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Sweden's tallest mountain is shrinking from climate change

The shrinking Kebnekaise glacier captured by the European Sentinel 2 satellite.
The shrinking Kebnekaise glacier captured by the European Sentinel 2 satellite. (Image credit: Copernicus)

Sweden's highest mountain peak shrunk by 6 and half feet (2 meters) in one year due to the melting of the glacier that covers it, a new study has found.

The Kebnekaise glacier, captured in an image by the European satellite Sentinel 2 on July 28, has lost one third of its mass in recent years due to climate change, according to a statement by the European Copernicus Earth observation program, which manages the Sentinel Earth observation constellation. 

Measurements of the Kebnekaise mountain started in the 1940s, according to the Bolin Centre for Climate Research of Stockholm University, Sweden, which is in charge of the monitoring. Those observations show that the height of the mountain's southern peak varies throughout the year due to snow drift and the recession of ice in summer. It is usually at its highest in May and lowest in mid-September. The difference between the winter and summer height could amount to up to two or three meters. 

When the university's geologists measured the mountain's height on Aug 14, they found it was at its lowest since the measurements began. At 6,872 feet above sea level (2,094.6 meters), the summit's altitude was nearly 6.6 feet (2 m) below the Aug 2020 value of 6,878.3 feet (2,096.5 m). The summit will likely lose at least further 1.6 feet (0.5 m) by mid-September, the scientists added.

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"The height variation is a good symbol of the glaciers' response to a warming climate in Sweden," Per Holmlund, professor of glaciology at the Bolin Centre's Tarfala Research Station who led the measurements, said in the statement. "When hikers climb the top today, they pass a flat part — a 'pre-peak' — which did not exist in the early 2000s. Since 2020, the peak is 2,2 meters (7.2 feet) lower, but the 'pre-peak' has grown by up to 1,2 meters (3.3 feet)."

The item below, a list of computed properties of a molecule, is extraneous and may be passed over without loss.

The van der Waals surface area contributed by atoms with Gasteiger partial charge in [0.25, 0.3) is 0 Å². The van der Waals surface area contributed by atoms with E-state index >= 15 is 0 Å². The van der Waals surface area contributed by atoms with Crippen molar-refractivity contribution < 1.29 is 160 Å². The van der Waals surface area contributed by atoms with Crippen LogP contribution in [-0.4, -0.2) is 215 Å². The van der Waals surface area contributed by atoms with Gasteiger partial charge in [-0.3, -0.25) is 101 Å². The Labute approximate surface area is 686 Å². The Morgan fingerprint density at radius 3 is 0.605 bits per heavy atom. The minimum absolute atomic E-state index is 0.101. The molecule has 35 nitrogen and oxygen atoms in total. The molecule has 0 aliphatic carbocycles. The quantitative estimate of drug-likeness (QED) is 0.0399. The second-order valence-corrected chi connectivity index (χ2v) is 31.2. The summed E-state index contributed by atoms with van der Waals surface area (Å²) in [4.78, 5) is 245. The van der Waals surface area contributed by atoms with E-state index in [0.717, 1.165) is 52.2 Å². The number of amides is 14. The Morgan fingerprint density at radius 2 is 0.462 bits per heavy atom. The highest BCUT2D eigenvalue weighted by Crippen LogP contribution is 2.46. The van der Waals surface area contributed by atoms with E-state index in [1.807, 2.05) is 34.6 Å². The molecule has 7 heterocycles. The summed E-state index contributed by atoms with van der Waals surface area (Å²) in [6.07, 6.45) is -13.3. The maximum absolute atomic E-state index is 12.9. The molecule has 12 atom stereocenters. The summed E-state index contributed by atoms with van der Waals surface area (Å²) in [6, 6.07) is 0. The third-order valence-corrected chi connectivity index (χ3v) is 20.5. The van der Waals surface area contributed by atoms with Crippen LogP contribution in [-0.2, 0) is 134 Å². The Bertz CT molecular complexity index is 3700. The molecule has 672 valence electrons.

Average air temperatures in the region have been rising, according to the scientists, causing the ice to melt at a higher rate. The effect on the southern peak of Kebnekaise has been further exacerbated by changing wind patterns, which affect the accumulation of snow in winter. 

The southern peak of Knebnekeise used to be Sweden's highest summit. But now this title has officially gone to the mountain's northern peak, which is more rocky and therefore resistant to the changing climate. 

The melting of glaciers was mentioned in a damning report released by the Intergovernmental Panel on Climate Change (IPCC) earlier this month as one of the undisputed signs of the worsening climate change. The report described the rate of glacier loss as "unparalleled" in the past 2,000 years and predicted that the disconcerting trend will continue for centuries to come. 

With their unobscured view from above, satellites help scientists monitor glaciers and ice sheets arounds the world and uncover the effects of climate change. The European Union’s Copernicus Earth observation program currently manages a constellation of nine Sentinel satellites that monitor various aspects of Earth’s environment. 

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Tereza Pultarova

Tereza is a London-based science and technology journalist, aspiring fiction writer and amateur gymnast. Originally from Prague, the Czech Republic, she spent the first seven years of her career working as a reporter, script-writer and presenter for various TV programmes of the Czech Public Service Television. She later took a career break to pursue further education and added a Master's in Science from the International Space University, France, to her Bachelor's in Journalism and Master's in Cultural Anthropology from Prague's Charles University. She worked as a reporter at the Engineering and Technology magazine, freelanced for a range of publications including Live Science, Space.com, Professional Engineering, Via Satellite and Space News and served as a maternity cover science editor at the European Space Agency.